More post-secondary students are making nutritional sacrifices and turning to the University of Manitoba’s food bank as they struggle to pay tuition, bills and the inflated cost of groceries and campus dining.
The Fort Garry pantry, available to part-time and full-time students who are experiencing financial distress in order to offset their food expenses, has been recording an influx of activity in 2022-23.
The number of monthly users surpassed 200 partway through the school year, up from an average of 75 students per month in pre-pandemic semesters — an increase of more than 167 per cent.
Concerns about the prevalence of food insecurity among graduate students, many of whom juggle coursework, research duties and caregiving responsibilities, prompted their union to conduct a survey on the subject in recent weeks.
The replies revealed an “alarming” state of members’ mental health, said Silvia Sekander, outgoing president of the graduate students’ association better known as UMGSA on campus.
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“It is evident that many students are struggling with food insecurity, some of which are in crisis situations that need immediate attention,” union leaders wrote in an email to students after reviewing results submitted by 659 people between March 9 and April 12.
The April 17 memo urged individuals in serious or life-threatening distress due to poverty or finances to contact the UMGSA office. Soon after, Sekander heard from 30 students.
More than half of all respondents disclosed they are worried that they or their entire family is not eating as well as they should be due to high food prices.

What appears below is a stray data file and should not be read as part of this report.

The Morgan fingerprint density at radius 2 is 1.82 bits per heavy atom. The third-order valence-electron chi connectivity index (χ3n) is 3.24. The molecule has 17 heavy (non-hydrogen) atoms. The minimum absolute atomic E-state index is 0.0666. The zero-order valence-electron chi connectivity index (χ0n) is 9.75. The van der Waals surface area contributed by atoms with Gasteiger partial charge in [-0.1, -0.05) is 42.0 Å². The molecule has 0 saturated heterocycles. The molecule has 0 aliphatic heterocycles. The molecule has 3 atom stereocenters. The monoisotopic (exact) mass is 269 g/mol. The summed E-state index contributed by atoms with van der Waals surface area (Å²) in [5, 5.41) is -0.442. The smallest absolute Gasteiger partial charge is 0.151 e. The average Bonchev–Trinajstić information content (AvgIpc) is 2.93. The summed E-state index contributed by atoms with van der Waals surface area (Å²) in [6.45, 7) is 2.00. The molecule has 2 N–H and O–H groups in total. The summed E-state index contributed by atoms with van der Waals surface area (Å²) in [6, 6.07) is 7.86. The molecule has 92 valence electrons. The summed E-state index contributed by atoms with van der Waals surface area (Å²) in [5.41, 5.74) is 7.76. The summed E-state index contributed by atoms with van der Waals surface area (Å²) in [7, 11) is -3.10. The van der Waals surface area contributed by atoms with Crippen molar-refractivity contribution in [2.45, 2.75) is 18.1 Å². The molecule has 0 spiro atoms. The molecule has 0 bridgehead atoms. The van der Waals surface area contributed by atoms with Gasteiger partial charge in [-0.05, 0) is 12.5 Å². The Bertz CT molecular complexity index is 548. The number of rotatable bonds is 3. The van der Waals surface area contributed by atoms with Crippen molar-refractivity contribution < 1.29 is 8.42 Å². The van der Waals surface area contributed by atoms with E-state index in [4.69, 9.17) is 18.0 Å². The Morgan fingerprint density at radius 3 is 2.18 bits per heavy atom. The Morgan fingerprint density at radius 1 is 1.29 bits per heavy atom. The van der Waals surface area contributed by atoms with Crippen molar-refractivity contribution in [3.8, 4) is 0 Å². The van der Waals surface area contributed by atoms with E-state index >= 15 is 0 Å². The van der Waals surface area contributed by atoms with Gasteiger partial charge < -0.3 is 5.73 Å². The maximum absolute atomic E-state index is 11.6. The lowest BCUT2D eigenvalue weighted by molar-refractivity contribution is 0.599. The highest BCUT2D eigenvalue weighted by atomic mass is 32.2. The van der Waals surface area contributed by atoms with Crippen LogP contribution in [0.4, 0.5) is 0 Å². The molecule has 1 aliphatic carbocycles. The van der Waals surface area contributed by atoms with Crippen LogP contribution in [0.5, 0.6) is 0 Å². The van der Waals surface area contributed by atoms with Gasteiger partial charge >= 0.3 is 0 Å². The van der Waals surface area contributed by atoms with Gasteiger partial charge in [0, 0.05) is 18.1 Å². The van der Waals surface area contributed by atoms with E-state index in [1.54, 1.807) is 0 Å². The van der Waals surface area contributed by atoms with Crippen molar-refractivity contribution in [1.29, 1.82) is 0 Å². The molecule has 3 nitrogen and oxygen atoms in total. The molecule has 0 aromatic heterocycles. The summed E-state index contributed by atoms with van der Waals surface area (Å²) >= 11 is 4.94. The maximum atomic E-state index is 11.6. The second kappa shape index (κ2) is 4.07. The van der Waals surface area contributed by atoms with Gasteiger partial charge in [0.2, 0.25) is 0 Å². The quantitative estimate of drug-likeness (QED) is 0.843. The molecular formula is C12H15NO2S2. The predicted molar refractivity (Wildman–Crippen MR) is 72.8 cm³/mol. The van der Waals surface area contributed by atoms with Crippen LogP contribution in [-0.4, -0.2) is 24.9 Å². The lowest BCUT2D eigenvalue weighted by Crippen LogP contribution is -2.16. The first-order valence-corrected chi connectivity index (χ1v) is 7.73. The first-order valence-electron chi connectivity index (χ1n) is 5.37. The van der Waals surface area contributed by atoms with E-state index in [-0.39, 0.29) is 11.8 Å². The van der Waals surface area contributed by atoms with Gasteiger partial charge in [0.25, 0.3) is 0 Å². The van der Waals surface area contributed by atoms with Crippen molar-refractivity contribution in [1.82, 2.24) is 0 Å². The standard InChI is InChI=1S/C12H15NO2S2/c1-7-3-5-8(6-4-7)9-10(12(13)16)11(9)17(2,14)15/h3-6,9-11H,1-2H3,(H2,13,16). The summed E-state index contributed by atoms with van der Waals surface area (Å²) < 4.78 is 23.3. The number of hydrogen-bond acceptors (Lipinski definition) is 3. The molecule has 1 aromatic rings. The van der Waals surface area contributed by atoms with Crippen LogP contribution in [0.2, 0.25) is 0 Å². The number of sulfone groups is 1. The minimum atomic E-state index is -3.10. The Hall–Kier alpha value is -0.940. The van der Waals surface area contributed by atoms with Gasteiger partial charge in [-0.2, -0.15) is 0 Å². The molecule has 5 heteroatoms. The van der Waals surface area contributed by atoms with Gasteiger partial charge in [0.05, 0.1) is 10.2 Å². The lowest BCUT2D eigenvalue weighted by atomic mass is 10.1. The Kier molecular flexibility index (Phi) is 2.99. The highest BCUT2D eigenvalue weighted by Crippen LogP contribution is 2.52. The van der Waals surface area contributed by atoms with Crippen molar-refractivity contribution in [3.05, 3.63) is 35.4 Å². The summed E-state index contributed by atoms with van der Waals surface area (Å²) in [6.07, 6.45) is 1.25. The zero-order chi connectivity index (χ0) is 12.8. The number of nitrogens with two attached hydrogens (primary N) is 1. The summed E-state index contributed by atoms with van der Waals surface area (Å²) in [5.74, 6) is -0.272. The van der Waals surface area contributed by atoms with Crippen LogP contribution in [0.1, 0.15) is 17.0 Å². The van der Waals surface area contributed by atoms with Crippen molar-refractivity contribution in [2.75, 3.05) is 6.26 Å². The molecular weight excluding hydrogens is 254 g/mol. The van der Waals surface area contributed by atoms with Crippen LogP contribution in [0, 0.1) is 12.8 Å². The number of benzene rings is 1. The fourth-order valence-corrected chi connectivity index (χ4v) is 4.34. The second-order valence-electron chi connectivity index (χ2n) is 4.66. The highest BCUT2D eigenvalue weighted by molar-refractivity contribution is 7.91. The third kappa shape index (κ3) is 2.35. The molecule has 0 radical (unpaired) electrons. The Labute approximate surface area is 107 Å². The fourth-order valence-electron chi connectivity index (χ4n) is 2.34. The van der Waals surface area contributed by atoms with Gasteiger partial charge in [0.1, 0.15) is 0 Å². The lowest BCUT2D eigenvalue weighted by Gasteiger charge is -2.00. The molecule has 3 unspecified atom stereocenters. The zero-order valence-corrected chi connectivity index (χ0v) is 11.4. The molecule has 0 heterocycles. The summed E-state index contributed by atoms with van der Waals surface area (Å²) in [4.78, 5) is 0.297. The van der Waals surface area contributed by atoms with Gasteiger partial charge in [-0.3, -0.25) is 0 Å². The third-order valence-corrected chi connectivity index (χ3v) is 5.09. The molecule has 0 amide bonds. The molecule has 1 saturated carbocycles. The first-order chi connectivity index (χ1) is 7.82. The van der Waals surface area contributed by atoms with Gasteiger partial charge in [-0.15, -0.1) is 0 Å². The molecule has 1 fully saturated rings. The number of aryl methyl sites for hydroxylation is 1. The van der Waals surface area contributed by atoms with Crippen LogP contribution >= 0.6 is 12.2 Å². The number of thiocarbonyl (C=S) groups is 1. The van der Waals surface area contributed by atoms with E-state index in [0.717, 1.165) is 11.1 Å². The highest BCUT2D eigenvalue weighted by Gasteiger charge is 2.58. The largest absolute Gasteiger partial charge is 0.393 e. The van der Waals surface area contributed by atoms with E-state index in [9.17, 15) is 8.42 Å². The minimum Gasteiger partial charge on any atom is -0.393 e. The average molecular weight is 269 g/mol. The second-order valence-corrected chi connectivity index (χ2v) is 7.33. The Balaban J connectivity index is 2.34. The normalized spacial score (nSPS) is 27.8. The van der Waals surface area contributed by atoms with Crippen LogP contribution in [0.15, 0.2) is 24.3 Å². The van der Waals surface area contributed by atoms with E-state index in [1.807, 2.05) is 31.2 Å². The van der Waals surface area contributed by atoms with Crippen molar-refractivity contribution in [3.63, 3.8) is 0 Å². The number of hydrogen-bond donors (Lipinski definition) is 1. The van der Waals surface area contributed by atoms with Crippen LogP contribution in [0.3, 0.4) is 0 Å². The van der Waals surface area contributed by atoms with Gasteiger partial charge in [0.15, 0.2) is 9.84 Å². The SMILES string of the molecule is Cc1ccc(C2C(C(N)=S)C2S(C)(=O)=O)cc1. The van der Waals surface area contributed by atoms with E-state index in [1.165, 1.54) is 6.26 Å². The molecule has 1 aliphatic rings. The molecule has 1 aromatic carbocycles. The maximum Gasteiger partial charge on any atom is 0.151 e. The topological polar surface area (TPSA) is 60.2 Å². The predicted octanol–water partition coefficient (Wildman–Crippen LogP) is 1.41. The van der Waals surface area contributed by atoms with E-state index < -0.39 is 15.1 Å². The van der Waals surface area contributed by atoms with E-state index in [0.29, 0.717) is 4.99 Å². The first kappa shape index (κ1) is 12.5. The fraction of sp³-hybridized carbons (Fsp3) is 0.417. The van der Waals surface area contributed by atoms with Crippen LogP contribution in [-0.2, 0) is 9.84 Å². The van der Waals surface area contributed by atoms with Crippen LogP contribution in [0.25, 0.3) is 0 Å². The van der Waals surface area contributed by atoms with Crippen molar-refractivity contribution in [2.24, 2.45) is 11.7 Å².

About 83 per cent of students said they have chosen unhealthier and less-nutritious options on campus because of high menu prices at U of M restaurants and cafeterias. An identical percentage of participants indicated they have skipped a meal for that reason.
“Our graduate students are the future of our Manitoba, so we should take care of them so that in the future, they can take care of Manitoba,” Sekander said, noting malnutrition impacts focus, academic outcomes and overall well-being.
Grocery prices rose 9.7 per cent between March 2022 and March 2023, Statistics Canada data shows. By the end of this year, the national annual food price report predicts bills will have increased between five to seven per cent, overall.
The majority of those surveyed by UMGSA suggested dining options are particularly overpriced at the university. Four in 10 students claim there is a price-gouging problem and perceive food and drink options to be more expensive inside campus borders than outside them.
PhD student Philip Pitura’s go-to campus meal is “whatever is cheapest,” and he said that’s typically a grab-and-go snack or sandwich purchased between study sessions.
Pitura was among hundreds of graduate students and supporters who rallied at U of M Monday as part of a nationwide walkout in protest of low research wages.
The federal government has not raised the majority of its most prestigious scholarships — awards that are intended to cover tuition and cost-of-living expenses so recipients can focus on research, and which set the bar for other graduate student prizes — in 20 years. Inflation has risen about 50 per cent during that period.
“There’s only so much time, and every moment that we spend outside of working on our studies is time that the university isn’t producing new papers, new discoveries, as well as time that we don’t get to use on progressing our own education,” Pitura said.
It’s common for graduate students to work multiple jobs, such as tutoring and teaching, to make ends meet. In order to cover his family’s rising expenses, Pitura’s spouse got a second job, their household downsized to one car and they took out loans.
Sekander recently met with university leaders to flag concerns about student finances, nutrition and the affordability of campus dining options.
A spokesperson for U of M’s ancillary services indicated officials know food inflation has put financial stress on community members and took projections for 2023 into account when recommending menu prices for the coming school year.
The university’s 2023-24 budget sets aside $2 million to be targeted to areas deemed critical to support graduate students.
This story was originally published in The Free Press. It is republished under a Creative Commons license as part of the Local Journalism Initiative.
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